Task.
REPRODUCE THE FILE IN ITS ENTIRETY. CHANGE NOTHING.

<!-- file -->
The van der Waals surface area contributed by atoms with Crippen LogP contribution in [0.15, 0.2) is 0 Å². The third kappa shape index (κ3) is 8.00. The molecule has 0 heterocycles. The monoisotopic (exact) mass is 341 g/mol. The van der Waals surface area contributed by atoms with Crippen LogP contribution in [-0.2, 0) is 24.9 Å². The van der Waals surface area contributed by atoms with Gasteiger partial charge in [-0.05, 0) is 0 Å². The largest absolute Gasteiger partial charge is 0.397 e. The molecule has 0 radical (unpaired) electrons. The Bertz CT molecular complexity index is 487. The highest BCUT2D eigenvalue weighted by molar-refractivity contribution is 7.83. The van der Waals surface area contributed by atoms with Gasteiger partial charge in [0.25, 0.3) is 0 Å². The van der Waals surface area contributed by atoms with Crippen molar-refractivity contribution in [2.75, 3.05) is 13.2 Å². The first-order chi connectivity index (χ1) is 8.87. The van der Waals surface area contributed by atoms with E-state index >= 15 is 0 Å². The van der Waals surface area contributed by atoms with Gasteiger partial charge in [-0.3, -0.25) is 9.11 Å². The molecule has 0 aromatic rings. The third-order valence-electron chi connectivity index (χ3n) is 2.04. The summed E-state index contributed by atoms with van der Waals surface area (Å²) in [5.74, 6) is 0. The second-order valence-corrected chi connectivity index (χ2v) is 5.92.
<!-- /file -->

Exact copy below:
The van der Waals surface area contributed by atoms with Crippen LogP contribution in [0.15, 0.2) is 0 Å². The third kappa shape index (κ3) is 8.00. The molecule has 0 heterocycles. The monoisotopic (exact) mass is 341 g/mol. The van der Waals surface area contributed by atoms with Crippen LogP contribution in [-0.2, 0) is 24.9 Å². The van der Waals surface area contributed by atoms with Gasteiger partial charge in [-0.05, 0) is 0 Å². The largest absolute Gasteiger partial charge is 0.397 e. The molecule has 0 radical (unpaired) electrons. The Bertz CT molecular complexity index is 487. The highest BCUT2D eigenvalue weighted by molar-refractivity contribution is 7.83. The van der Waals surface area contributed by atoms with Gasteiger partial charge in [0.25, 0.3) is 0 Å². The van der Waals surface area contributed by atoms with Crippen molar-refractivity contribution in [2.75, 3.05) is 13.2 Å². The first-order chi connectivity index (χ1) is 8.87. The van der Waals surface area contributed by atoms with E-state index >= 15 is 0 Å². The van der Waals surface area contributed by atoms with Gasteiger partial charge in [-0.3, -0.25) is 9.11 Å². The molecule has 0 aromatic rings. The third-order valence-electron chi connectivity index (χ3n) is 2.04. The summed E-state index contributed by atoms with van der Waals surface area (Å²) in [5.74, 6) is 0. The second-order valence-corrected chi connectivity index (χ2v) is 5.92.